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Bill Osuch - Random geek notes

In a previous post I demonstrated how to use the Flat File Mapping Wizard to map a NACHA financial file, and at the end I said I’d follow up with a post on setting up the pipeline and preserving the header information. Well, I totally forgot about that until someone asked where the post was, so here it is…

Begin by creating the three schemas as shown in the previous post. Add a pipeline to the project, and drag the Flat file disassembler component from the toolbox to the Disassemble stage. Right-click on the component and display the Properties, and configure them as follows:

  • Document schema: NACHA_Body
  • Header schema: NACHA_Header
  • Preserve header: True
  • Trailer schema: NACHA_Trailer

Now, you’d think that setting Preserve header to True means you’d get the header added to each file, right? Nope! It’s merely added to the context collection of each message. You can see this for yourself by deploying the solution, creating a send a receive port (making sure your send port has the proper filter on it, since we’re not using an orchestration yet), stopping the send port, and dropping the test file in. The messages will be suspended, so you can view the FlatFileHeaderDocument context property:


So we need to figure out a way to create a message that has the header attached. The first step will be to create a new schema. Remember, we don’t have a single schema that includes both the header and the body. Create a new schema that has all the elements in both the header and the body schemas. This is just going to be used for regular old xml, so you don’t need to worry about delimiter, positions, etc. Call it NACHA_Full.xsd; it should look something like this:


Next we’ll create an orchestration that receives the body message, constructs a new header message by extracting the header from the context properties, and maps both of those to our new schema. Create the schema, add the send and receive ports and shapes, then add a Construct Message shape with a Message Assignment shape inside of it, and finally add another Construct Message shape with a Transform inside of it, so you have something like this:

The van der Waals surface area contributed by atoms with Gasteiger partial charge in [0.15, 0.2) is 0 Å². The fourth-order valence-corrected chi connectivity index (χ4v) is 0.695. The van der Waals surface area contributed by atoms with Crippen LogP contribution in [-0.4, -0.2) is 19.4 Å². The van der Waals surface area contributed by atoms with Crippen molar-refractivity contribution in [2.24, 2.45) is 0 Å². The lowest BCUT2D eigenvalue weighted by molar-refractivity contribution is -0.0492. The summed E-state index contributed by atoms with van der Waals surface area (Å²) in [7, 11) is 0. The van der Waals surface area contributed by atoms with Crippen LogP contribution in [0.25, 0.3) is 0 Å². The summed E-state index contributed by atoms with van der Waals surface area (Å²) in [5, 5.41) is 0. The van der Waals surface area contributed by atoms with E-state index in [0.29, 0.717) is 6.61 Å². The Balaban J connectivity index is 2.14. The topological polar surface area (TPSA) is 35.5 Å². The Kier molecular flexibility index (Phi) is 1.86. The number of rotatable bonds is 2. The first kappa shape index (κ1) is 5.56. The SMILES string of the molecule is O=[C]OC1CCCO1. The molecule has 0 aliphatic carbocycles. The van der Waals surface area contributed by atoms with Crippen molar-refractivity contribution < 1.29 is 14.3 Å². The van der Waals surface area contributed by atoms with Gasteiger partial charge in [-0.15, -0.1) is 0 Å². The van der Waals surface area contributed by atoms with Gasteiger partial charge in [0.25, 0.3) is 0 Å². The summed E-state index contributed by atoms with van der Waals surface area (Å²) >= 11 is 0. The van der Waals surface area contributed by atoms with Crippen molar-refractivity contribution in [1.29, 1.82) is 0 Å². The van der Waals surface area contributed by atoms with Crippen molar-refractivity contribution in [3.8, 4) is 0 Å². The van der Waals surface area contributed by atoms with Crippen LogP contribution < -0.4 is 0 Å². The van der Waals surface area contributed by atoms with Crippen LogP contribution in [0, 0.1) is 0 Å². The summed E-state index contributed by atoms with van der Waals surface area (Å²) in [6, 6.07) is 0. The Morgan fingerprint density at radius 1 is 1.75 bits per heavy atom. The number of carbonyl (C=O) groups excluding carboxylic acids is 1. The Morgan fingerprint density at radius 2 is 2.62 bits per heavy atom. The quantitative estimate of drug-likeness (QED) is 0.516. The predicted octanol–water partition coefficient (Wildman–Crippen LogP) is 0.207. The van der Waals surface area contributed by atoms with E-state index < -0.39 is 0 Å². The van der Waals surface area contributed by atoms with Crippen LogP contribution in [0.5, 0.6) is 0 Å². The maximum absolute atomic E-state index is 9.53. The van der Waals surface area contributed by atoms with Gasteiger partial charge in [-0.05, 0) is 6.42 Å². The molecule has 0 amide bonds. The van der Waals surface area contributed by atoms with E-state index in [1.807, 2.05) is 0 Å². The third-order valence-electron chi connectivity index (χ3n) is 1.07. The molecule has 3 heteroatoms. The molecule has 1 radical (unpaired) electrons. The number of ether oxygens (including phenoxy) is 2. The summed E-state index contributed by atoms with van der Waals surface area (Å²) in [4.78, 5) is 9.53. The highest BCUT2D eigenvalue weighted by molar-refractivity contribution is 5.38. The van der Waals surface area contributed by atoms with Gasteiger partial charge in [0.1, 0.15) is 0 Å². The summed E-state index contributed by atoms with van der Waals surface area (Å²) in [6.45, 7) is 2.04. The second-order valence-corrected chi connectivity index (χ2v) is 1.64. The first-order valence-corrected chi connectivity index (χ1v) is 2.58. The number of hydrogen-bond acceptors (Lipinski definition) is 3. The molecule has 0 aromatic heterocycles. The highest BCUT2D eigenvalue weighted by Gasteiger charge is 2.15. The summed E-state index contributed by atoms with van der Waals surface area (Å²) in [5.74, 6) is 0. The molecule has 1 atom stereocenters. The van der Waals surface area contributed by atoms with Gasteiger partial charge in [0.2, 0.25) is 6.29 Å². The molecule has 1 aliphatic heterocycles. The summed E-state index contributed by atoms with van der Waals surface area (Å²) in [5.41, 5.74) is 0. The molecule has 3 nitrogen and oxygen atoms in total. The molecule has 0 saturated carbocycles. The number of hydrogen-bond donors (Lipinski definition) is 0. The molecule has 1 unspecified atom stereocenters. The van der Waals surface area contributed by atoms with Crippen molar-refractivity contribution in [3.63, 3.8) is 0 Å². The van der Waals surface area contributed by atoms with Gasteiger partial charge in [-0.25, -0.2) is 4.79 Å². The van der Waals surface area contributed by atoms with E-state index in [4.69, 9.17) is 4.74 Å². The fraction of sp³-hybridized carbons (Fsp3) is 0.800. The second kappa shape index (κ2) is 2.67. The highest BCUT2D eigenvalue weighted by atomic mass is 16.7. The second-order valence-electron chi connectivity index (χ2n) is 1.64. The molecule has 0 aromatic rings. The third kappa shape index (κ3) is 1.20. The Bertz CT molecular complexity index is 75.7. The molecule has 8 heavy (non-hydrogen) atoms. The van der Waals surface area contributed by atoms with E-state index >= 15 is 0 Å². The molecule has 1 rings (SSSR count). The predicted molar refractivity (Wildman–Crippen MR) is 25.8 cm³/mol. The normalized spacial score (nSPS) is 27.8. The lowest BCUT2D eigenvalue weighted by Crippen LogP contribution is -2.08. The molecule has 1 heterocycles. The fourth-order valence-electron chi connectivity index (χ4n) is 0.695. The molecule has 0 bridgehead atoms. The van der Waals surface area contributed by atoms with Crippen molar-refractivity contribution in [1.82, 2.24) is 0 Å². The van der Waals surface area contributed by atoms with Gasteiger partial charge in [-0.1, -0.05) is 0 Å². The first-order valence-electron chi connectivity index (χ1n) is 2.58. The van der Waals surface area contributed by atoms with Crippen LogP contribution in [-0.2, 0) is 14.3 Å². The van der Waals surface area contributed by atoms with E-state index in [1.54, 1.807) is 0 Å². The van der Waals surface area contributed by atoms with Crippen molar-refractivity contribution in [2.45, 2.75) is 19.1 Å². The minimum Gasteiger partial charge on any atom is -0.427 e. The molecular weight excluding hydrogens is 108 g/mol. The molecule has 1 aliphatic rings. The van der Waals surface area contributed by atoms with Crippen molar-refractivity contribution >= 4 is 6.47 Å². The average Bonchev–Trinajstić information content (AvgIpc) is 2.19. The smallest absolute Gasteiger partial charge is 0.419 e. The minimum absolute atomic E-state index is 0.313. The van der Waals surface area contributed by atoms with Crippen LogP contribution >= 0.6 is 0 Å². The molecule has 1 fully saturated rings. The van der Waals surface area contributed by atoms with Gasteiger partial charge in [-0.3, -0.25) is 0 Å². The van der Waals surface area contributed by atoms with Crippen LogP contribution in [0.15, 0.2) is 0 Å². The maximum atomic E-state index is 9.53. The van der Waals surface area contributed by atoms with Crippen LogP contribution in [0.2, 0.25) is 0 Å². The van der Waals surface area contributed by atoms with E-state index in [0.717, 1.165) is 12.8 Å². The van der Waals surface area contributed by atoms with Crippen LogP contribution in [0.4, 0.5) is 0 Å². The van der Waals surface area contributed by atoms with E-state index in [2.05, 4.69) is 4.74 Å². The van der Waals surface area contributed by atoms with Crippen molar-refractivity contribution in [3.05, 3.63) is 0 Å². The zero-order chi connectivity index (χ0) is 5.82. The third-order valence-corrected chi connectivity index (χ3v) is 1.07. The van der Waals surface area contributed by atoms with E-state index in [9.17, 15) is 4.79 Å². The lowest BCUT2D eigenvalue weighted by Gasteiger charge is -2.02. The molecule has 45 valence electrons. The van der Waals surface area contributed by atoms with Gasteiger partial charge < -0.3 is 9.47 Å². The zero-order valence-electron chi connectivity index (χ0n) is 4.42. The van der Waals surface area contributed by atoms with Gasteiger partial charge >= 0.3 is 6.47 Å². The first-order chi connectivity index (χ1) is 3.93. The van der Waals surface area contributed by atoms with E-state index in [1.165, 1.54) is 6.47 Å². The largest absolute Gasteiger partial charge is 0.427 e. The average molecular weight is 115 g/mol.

Now let’s create the messages and variables:

  • Message: Body_Input – NACHA_Body message type
  • Message: Full_Output – NACHA_Full message type
  • Message: Header_Input – NACHA_Header message type
  • Variable: HeaderString – System.String
  • Variable: HeaderXML – System.Xml.XmlDocument

Now we’ll add the code to generate the Header_Input message. Paste this into the Message Assignment shape:

//Grab the flat file header into a string variable
HeaderString = Body_Input(XMLNORM.FlatFileHeaderDocument);

//Load HeaderString into the XML document
HeaderXML = new System.Xml.XmlDocument();

//Assign the XML to the Header message
Header_Input = HeaderXML;

The last step in the orchestration is to configure the map. Double click the Transform shape and create a new map. This map will have two inputs, so select both Header_Input and Body_Input as the Source, and Full_Output as the destination. Click OK, and the new map should open. Use a Mass Copy to join each record, as shown:


Build and Deploy, configure the Orchestration and test it. If everything works correctly, you should again have two messages, just as in the previous post, but this time they will have the header information included.

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Posted on Friday, April 20, 2012 2:50 PM BizTalk | Back to top

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